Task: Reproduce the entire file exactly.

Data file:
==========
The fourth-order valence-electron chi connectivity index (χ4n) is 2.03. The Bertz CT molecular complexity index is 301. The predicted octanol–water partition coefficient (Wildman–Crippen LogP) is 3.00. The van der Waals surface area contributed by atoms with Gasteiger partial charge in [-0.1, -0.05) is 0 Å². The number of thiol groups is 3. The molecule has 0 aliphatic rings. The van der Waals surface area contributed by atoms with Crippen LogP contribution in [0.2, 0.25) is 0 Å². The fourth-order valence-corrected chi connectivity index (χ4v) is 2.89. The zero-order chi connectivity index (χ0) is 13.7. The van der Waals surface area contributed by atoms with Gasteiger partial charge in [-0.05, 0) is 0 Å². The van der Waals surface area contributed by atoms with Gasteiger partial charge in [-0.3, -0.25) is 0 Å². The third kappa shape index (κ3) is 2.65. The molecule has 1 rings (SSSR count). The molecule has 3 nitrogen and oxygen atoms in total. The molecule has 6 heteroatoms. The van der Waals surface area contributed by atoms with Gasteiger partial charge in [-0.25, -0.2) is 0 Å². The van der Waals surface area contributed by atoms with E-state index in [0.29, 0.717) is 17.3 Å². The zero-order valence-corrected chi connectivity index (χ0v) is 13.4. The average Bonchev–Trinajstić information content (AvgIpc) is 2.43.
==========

The fourth-order valence-electron chi connectivity index (χ4n) is 2.03. The Bertz CT molecular complexity index is 301. The predicted octanol–water partition coefficient (Wildman–Crippen LogP) is 3.00. The van der Waals surface area contributed by atoms with Gasteiger partial charge in [-0.1, -0.05) is 0 Å². The number of thiol groups is 3. The molecule has 0 aliphatic rings. The van der Waals surface area contributed by atoms with Crippen LogP contribution in [0.2, 0.25) is 0 Å². The fourth-order valence-corrected chi connectivity index (χ4v) is 2.89. The zero-order chi connectivity index (χ0) is 13.7. The van der Waals surface area contributed by atoms with Gasteiger partial charge in [-0.05, 0) is 0 Å². The van der Waals surface area contributed by atoms with Gasteiger partial charge in [-0.3, -0.25) is 0 Å². The third kappa shape index (κ3) is 2.65. The molecule has 1 rings (SSSR count). The molecule has 3 nitrogen and oxygen atoms in total. The molecule has 6 heteroatoms. The van der Waals surface area contributed by atoms with Gasteiger partial charge in [-0.25, -0.2) is 0 Å². The van der Waals surface area contributed by atoms with E-state index in [0.29, 0.717) is 17.3 Å². The zero-order valence-corrected chi connectivity index (χ0v) is 13.4. The average Bonchev–Trinajstić information content (AvgIpc) is 2.43.